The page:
When I heard my Mini
Cooper S roar into life in my friend’s driveway, I rushed to the large window overlooking the garden. Not because I feared it was being stolen, but because the controls were adapted so only I could drive it. It was equipped with hand controls for everything, but it had dual accelerator pedals – a left and a right – so I could avoid awkwardly using my left foot to reach the pedal on the extreme right, as my right leg was very weak.
My friend was my fishing mentor, but also a professor and faculty dean at the university where I studied. He knew about the hand controls, but not about the second accelerator. While trying to move my Mini to allow another visitor out, he floored the second accelerator instead of the brake.
With smoking tyres, the Cooper S streaked up the driveway. Prof, a good driver and sports-car enthusiast, managed to miss the visitor’s car. But he burst through the rose garden, sliced deep furrows through the immaculate lawn and crashed straight into the house, right beneath the window where I stood.
Although badly damaged, it wasn’t the end of my Mini. Prof summoned a tow-truck, had it repaired at a panel beater and I used it for many years after. Neither was it the end of our friendship, which lasts to this day.
The best lure fisherman
Dean of Tuks’ theology faculty, Prof Ben Engelbrecht is a humble man and the most innovative fisherman I’ve ever met. He spent hours patiently teaching me the principles of artificial lure fishing and fly casting. Being an expert lure fisherman at a time when nobody else knew much about it, he was no stranger to the older generation of anglers.
In those years it was generally known that trout, bass, tigerfish and certain marine species could be caught on a lure. But few believed that one could also catch carp and some of our indigenous fish, including kurper, yellow fish, barbel and others on lures and artificial flies. Through careful observation and experimentation, Prof Ben eventually worked out how to consistently catch them. He paved the way for a new way of fishing in South Africa, and by sharing his hard-won knowledge with others, spread the gospel of lure-fishing that we all enjoy today.
Catching fish with his own lure
In those early days, when I first became acquainted with Prof Ben, fishing lures were still in short supply in tackle shops around the country. Those available were mostly for bass and saltwater gamefish – quite unsuitable for kurper, carp and barbel. So Prof Ben made his own. He designed many effective lures, with which he caught hundreds of fish. Copies of his marvellously simple kurper-catching “Tickey spinner” (for which he originally formed the blades by hand) and his “Engelbrecht black jig” for carp and barbel are still commercially available in tackle shops today. The designs of many of these effective lures and how to make them cheaply from ordinary household material have been described in some of his many writings.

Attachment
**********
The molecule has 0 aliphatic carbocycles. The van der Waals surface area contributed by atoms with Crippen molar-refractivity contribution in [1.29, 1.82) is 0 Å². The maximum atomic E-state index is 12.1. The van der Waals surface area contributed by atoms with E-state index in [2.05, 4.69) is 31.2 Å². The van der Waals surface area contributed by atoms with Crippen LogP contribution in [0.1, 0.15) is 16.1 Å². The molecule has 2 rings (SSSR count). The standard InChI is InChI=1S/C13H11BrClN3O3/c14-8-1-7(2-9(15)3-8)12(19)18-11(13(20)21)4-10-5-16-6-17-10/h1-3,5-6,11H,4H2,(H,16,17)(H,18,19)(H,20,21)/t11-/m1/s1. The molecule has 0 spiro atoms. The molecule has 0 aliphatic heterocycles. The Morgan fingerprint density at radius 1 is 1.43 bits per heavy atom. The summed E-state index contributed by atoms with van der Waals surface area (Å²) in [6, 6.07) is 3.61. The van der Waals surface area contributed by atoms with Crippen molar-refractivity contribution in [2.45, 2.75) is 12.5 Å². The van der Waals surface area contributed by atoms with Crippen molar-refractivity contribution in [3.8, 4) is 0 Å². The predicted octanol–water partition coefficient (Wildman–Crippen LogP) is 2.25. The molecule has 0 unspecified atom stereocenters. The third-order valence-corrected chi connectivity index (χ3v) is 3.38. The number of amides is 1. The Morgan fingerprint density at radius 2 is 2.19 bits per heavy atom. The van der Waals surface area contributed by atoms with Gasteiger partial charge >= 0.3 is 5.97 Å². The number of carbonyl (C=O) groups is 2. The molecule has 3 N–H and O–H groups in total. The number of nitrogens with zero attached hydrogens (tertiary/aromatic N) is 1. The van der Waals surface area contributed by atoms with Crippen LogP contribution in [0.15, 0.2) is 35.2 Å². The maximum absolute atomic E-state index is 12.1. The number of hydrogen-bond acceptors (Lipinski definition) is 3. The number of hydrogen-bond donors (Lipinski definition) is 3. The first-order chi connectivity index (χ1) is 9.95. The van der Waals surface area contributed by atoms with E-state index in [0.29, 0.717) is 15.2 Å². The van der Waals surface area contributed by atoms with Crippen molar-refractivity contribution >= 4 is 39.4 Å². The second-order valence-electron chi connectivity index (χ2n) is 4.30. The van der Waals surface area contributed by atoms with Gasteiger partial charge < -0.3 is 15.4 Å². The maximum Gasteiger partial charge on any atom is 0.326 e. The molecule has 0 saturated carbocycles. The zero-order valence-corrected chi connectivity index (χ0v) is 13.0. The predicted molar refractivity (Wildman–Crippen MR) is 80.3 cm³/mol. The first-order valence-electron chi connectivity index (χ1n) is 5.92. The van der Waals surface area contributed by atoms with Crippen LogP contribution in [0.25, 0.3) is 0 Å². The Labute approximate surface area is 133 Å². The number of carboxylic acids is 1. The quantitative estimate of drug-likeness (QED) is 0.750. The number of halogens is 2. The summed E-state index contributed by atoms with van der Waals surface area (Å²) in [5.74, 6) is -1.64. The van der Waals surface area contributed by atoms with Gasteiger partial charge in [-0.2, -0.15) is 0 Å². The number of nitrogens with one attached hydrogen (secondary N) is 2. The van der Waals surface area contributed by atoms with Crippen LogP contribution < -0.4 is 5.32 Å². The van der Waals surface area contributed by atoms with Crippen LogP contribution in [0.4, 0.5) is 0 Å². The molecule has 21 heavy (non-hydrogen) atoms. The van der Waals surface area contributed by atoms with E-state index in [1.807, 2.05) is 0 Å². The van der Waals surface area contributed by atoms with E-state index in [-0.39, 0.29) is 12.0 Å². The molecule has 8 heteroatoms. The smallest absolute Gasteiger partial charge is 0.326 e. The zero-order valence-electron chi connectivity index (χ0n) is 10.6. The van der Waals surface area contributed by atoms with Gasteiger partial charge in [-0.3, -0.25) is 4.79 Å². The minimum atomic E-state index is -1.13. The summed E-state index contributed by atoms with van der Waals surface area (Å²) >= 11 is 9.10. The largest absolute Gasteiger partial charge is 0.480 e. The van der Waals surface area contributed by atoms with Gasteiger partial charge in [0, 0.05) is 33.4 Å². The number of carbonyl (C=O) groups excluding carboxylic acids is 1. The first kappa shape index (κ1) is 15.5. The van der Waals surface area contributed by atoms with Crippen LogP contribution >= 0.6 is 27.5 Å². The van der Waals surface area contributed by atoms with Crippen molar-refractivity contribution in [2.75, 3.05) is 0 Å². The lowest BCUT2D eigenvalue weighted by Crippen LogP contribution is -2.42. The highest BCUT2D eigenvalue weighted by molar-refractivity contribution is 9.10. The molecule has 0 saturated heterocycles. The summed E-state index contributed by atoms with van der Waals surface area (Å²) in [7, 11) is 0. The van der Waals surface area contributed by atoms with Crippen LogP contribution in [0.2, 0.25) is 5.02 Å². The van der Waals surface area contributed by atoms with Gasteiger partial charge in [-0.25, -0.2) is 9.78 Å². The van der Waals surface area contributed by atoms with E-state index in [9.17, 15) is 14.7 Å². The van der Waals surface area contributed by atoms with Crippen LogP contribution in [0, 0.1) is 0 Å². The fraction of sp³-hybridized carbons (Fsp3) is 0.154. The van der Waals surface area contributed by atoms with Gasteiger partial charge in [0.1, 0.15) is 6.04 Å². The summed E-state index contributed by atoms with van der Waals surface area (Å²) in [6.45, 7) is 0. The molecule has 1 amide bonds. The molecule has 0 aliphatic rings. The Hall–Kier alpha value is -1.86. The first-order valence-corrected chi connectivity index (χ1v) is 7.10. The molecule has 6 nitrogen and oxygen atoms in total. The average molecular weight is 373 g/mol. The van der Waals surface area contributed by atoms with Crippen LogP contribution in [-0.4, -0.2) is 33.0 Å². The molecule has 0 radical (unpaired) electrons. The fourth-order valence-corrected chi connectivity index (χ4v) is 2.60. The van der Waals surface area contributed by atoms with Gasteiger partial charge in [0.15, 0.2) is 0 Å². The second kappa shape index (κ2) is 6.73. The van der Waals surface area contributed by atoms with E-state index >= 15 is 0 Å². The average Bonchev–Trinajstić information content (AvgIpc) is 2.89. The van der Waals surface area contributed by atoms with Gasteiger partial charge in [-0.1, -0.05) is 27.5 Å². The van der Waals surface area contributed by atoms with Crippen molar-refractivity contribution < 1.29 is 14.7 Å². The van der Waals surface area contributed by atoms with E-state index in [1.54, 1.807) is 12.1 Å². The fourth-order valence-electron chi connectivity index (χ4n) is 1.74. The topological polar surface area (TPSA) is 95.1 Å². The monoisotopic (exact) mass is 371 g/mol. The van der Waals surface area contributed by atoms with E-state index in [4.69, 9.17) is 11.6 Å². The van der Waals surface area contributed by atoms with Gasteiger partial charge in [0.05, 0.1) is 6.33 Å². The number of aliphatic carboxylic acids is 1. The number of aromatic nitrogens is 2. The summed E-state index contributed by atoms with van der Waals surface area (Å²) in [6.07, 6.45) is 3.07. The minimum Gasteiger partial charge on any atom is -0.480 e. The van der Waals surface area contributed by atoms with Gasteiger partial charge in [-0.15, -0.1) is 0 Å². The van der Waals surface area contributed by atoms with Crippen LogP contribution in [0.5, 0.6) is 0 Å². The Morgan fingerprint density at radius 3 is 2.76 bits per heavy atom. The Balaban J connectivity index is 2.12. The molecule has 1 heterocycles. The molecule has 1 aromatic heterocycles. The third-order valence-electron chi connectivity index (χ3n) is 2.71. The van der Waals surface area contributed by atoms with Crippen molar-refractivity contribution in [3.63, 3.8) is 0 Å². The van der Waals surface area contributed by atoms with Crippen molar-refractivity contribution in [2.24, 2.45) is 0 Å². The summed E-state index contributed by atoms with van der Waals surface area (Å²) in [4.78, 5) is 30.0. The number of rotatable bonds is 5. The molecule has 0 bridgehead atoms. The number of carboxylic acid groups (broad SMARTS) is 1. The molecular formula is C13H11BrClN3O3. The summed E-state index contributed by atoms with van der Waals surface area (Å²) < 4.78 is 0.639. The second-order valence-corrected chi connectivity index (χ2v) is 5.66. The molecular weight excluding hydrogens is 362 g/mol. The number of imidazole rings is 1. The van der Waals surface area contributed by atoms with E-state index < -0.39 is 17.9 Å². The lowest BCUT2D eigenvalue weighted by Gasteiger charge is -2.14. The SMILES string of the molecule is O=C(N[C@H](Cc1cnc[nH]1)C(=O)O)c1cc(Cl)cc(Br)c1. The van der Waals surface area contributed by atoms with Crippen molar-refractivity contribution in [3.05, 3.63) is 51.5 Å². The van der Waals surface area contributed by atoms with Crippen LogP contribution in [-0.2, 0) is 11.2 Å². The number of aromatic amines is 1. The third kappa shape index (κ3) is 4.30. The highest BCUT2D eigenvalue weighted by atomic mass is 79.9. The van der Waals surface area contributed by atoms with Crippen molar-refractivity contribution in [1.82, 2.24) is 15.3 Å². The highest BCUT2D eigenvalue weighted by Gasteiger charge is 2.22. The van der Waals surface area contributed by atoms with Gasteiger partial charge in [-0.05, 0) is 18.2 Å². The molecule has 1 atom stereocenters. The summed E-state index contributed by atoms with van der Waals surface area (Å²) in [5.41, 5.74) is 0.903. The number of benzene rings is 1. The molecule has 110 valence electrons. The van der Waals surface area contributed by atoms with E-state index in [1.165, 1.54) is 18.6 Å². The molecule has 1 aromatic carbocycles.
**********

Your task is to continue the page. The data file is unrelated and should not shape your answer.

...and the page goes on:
Book and a cover
Not only did he publish many theological articles, but a wealth of literature on lure fishing also flowed from his pen. He wrote two books on the subject – now sadly out of print – but I was honoured to make a small contribution to the first. As I was an enthusiastic amateur photographer, the publishers approached me for a cover photo. I didn’t have anything, but quite arrogantly undertook to take a photograph the next morning. I’d been working on a secret plan while scrutinising the breathtaking photos in American fishing magazines for a long time.
That evening I called a friend, Dawid Nortjé, and arranged to go fishing before dawn at Rietvlei Dam – Prof Ben’s favourite fishing spot. I brought my Nikon camera, a fishing rod and a shifting spanner. With the sun just cresting the eastern horizon and Dawid repeatedly splashing the spanner in the water, we created, without today’s digital manipulation, a whole film filled with stunning images that amazed the publisher. How we created them was kept secret until now. Whether it contributed anything to the book’s success, I’ll never know, but it would make me happy if it did.
Saluting the pioneer
Many anglers find stalking a fish, either on foot or by boat, and catching it on an artificial lure, a far superior challenge and much more enjoyable than passively sitting for hours in one spot, waiting for fish to take the bait. Thousands enjoy this wonderful pastime without ever thinking about who started it all. It was Prof Ben. He brought lure fishing to our shores a mere 50 years ago.
Last week he celebrated his 87th birthday, but his deteriorating health and failing eyesight don’t allow him to partake in the fishing he loves so much.Each time I return from a successful lure fishing excursion, I think of him and salute him as the dean of South Africa’s lure fishermen. And so should we all.
Photos courtesy of Flip Joubert, Anton Steyn and Abré J Steyn